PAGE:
How to book travel with Chase Ultimate Rewards points
You have two options, and each has benefits and drawbacks
Travel expert who writes the "Have Cards, Will Travel" column for CreditCards.com
It’s one thing to earn credit card rewards points, and a whole other thing to know how to use them to book the travel you want.
Chase Ultimate Rewards points are one of my favorite credit card reward currencies. Not only do Chase Ultimate Rewards points add up fast because the earning bonuses align to how I spend money, their flexibility in redemption makes them very easy to use.
There are only two basic things you need to understand to redeem your Chase points like a pro.
Two options for Ultimate Rewards Points redemption
Chase offers cardholders two very distinct options for spending points on travel.
First, you can use your points to book travel directly through the Chase Ultimate Rewards travel portal.
Second, you can transfer your Ultimate Rewards points to one of Chase’s 13 travel partners and book your hotel or airline award directly through that partner’s own program.
See related story
The biggest difference between these two options is that the number of points your travel will cost is based on the price of the ticket or hotel room in the first option, while the cost of your “free travel” in the second option is based on the redemption system set by an external hotel group or airline program’s rules.
Here’s an overview of both options, some tips on how to decide which booking option is the best deal for you, and a brief note on the logistics detailing how to make each type of redemption.
How to book through the Chase Ultimate Rewards travel portal
The most straightforward way to redeem Ultimate Rewards points is through Chase’s travel portal – where you can shop for flights, hotels, cars, cruises and travel activities – and pay for these items with your points. Point amounts are based on the item’s cost in dollars.
Ultimate Rewards points essentially have a monetary value of 1 cent per point when you’re redeeming them through the travel portal.
For example, if you want to use your points to purchase a plane ticket from Seattle to Orlando, Florida, that costs $500, you’ll need 50,000 Ultimate Rewards points to purchase your reward ticket.
The exceptions to this value are Ultimate Rewards points redeemed from a Chase Sapphire Preferred or Chase Sapphire Reserve account.
As one of the Sapphire Preferred card’s premium benefits, the same Ultimate Rewards points upgrade in value to 1.25 cents per point. This means that the same $500 plane ticket would cost about 33,000 Ultimate Rewards points when booked through the travel portal using a Sapphire Preferred account.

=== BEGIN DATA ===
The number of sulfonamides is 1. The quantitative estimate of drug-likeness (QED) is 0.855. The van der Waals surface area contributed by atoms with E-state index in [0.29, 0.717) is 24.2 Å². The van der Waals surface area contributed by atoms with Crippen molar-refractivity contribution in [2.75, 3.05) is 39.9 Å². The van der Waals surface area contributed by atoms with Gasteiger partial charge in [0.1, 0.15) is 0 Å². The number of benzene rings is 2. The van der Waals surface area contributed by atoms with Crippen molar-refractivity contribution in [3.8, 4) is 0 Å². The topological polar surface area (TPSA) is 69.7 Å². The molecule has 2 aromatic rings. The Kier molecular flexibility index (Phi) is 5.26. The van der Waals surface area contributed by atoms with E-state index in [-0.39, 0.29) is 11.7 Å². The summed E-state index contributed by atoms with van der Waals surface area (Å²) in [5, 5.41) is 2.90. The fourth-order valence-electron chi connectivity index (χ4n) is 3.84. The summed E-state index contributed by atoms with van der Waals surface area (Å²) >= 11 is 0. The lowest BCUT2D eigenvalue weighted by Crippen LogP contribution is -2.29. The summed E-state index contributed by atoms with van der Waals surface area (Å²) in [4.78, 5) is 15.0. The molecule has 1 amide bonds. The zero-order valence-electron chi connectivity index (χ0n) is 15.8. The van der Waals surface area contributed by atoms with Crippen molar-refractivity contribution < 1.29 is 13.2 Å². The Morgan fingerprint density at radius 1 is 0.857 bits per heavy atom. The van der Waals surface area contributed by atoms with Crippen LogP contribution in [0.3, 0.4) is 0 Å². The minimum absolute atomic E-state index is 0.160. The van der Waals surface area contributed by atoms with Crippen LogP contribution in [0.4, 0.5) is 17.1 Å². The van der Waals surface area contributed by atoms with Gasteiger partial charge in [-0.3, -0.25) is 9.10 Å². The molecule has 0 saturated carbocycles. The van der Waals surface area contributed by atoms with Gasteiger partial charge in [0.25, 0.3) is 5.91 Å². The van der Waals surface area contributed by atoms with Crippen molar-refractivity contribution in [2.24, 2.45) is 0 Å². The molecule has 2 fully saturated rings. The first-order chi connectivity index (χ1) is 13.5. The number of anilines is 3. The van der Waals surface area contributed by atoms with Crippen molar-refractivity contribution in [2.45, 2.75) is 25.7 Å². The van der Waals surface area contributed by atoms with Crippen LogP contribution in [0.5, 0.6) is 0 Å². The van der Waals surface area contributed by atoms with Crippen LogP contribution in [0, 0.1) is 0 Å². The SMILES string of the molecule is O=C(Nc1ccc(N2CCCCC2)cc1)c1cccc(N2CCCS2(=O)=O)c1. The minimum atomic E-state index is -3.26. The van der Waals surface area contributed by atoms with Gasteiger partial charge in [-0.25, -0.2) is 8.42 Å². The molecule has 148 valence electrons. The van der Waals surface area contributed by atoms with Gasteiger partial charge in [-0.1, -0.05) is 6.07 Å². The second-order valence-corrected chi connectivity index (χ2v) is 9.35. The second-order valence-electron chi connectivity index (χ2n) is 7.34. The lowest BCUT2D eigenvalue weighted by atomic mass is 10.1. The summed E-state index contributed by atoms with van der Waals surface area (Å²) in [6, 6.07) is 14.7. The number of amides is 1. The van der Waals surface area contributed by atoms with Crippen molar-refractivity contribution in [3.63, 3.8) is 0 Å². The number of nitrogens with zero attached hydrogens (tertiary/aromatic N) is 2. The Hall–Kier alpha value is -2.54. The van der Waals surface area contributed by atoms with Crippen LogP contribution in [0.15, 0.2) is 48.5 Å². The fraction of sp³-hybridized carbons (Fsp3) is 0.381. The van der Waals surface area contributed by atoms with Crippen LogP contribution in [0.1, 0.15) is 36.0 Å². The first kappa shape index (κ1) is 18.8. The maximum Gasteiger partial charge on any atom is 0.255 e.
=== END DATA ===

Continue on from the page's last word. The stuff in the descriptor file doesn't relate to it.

Sapphire Reserve cardholders get an even higher upgrade on their points, as they are worth 1.5 cents per point at redemption through the Chase travel portal.
Booking through the Ultimate Rewards travel is easy, and works great when you’re booking flights that are inexpensive. The lower the dollar amount of the ticket, the fewer points you’ll pay.
This option also comes in handy when you have little flexibility in your travel, need to book multiple tickets, are booking an obscure airline that isn’t part of any alliance, or you need to book during peak travel times when airline websites are showing no availability or blackout dates.
Redemption tip from a pro: Family traveler Kathrin Spacarelli from Taking the Big Break is always collecting and redeeming her Ultimate Rewards points through the Chase travel portal, which she says is the easiest way to find four seats on the same flight. Spacarelli earns her Ultimate Rewards with her Chase Sapphire Reserve and the Ink Business Preferred, which she uses for all her small-business expenses.
Her method: Look for the cheapest flights that work for her family’s schedule, then book directly through the portal. And because these are considered “paid” tickets by the airline (Chase pays for them when you redeem your points) her family is earning additional miles in the program of the airline on which they are flying – an added bonus that you don’t get when you book an award ticket directly through an airline.
See related story
The logistics: Simply log in to your Ultimate Rewards account, and find “Redeem for Travel” link (this is always on the home page menu, but its location changes often as Chase optimizes its site). Search the travel deals and make your choice. Chase will automatically deduct the points from your account and issue your ticket.
Important note: If you have multiple accounts that earn Ultimate Rewards points, including one Chase Sapphire Reserve account, be sure to move your points to your Reserve account before you redeem as they’ll stretch further in the transaction. To move points between accounts look for the “Combine Points” option in the menu.
Transfer to one of Chase’s 13 travel partners and book
Another option for using your points for travel is to transfer your points from Ultimate Rewards directly to your loyalty account of any of Chase’s nine airline or four hotel group transfer partners.
Transfer partners represent airline options from each of the three main alliances including United and Singapore (Star Alliance), British Airways, Iberia and Aer Lingus (onerworld), Korean Airlines and KLM/AirFrance (SkyTeam), as well as independent carriers Southwest and Virgin Atlantic. For hotels, points transfer to IHG, Marriott, Ritz-Carlton and Hyatt.